Arts, sciences and humanities build healthier, more livable, vital communities. They are essential to a strong education system. They contribute enormously to our economy.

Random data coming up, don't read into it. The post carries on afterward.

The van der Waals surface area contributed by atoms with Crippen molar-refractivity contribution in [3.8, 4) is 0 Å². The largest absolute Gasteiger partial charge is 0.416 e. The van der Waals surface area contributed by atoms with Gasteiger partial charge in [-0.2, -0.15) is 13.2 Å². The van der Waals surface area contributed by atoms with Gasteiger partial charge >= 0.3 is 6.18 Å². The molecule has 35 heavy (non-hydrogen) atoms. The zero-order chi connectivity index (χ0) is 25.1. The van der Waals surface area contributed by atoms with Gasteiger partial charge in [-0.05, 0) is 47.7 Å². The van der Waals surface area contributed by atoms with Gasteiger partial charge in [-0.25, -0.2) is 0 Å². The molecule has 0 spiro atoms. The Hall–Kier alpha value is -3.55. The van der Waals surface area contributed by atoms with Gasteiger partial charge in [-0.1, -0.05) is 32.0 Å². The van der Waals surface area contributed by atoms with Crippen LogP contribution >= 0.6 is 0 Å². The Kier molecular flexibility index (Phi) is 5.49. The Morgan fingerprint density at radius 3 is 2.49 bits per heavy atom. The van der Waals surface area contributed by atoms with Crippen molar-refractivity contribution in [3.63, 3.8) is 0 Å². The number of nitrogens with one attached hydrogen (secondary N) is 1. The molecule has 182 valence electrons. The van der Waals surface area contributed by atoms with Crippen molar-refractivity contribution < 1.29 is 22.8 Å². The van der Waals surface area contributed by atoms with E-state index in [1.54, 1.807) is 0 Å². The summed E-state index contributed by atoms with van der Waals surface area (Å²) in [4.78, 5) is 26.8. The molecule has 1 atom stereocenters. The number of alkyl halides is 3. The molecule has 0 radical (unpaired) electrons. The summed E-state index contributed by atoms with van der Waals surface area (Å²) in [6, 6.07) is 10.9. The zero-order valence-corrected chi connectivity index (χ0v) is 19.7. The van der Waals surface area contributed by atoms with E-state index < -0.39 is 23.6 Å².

The oldest known surgical procedure that we have evidence for goes back to the Neolithic period. It was not setting a broken leg or repairing a flattened nose. It was cutting a three-inch hole in the skull using primitive stone tools! Yikes!!! Trepanation or trephination, was a known surgical practice to the Indians of Cuzco, the Ancient Greeks and was done in many European countries. It is still being done in certain cultures of Africa. The amazing thing is that most patients lived! Tonight on Inquiry we talk with DR. CHARLES M. GROSS, a neuroscientist specializing in vision and the functions of the cerebral cortex. His latest collection of interesting essays A HOLE IN THE HEAD: MORE TALES IN THE HISTORY OF NEUROSCIENCE reveals what is known about trephination and how it was done. Other essays in his book look at Dutch and Flemish art that show the infamous “The Stone of Folly”, Rembrandt’s paintings of anatomy lessons and whether in fact our brain can grow new neurons. Tune in tonight for a unique and far-ranging discussion of art, science and medicine.